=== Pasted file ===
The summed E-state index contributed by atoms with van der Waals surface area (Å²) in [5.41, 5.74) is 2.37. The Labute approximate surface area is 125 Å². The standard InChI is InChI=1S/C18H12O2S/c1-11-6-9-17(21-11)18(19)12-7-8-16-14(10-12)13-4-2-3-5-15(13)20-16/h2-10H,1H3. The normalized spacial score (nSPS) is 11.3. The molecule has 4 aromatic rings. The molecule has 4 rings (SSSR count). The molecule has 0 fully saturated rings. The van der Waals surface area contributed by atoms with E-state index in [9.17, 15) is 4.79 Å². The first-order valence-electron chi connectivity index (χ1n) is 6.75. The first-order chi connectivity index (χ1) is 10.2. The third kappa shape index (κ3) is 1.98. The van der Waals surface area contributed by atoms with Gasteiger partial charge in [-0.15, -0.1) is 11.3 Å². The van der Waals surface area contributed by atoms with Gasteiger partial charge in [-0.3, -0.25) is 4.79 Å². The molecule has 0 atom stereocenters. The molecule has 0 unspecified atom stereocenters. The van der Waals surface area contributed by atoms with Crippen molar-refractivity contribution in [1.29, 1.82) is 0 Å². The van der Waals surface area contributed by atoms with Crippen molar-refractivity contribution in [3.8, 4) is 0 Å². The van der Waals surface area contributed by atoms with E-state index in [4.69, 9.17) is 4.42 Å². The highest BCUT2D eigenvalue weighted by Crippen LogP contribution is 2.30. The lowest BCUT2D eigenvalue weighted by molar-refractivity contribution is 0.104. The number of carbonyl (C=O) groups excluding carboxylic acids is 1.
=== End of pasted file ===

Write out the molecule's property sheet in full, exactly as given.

The summed E-state index contributed by atoms with van der Waals surface area (Å²) in [5.41, 5.74) is 2.37. The Labute approximate surface area is 125 Å². The standard InChI is InChI=1S/C18H12O2S/c1-11-6-9-17(21-11)18(19)12-7-8-16-14(10-12)13-4-2-3-5-15(13)20-16/h2-10H,1H3. The normalized spacial score (nSPS) is 11.3. The molecule has 4 aromatic rings. The molecule has 4 rings (SSSR count). The molecule has 0 fully saturated rings. The van der Waals surface area contributed by atoms with E-state index in [9.17, 15) is 4.79 Å². The first-order valence-electron chi connectivity index (χ1n) is 6.75. The first-order chi connectivity index (χ1) is 10.2. The third kappa shape index (κ3) is 1.98. The van der Waals surface area contributed by atoms with Gasteiger partial charge in [-0.15, -0.1) is 11.3 Å². The van der Waals surface area contributed by atoms with Gasteiger partial charge in [-0.3, -0.25) is 4.79 Å². The molecule has 0 atom stereocenters. The molecule has 0 unspecified atom stereocenters. The van der Waals surface area contributed by atoms with Crippen molar-refractivity contribution in [1.29, 1.82) is 0 Å². The van der Waals surface area contributed by atoms with Crippen molar-refractivity contribution in [3.8, 4) is 0 Å². The van der Waals surface area contributed by atoms with E-state index in [4.69, 9.17) is 4.42 Å². The highest BCUT2D eigenvalue weighted by Crippen LogP contribution is 2.30. The lowest BCUT2D eigenvalue weighted by molar-refractivity contribution is 0.104. The number of carbonyl (C=O) groups excluding carboxylic acids is 1.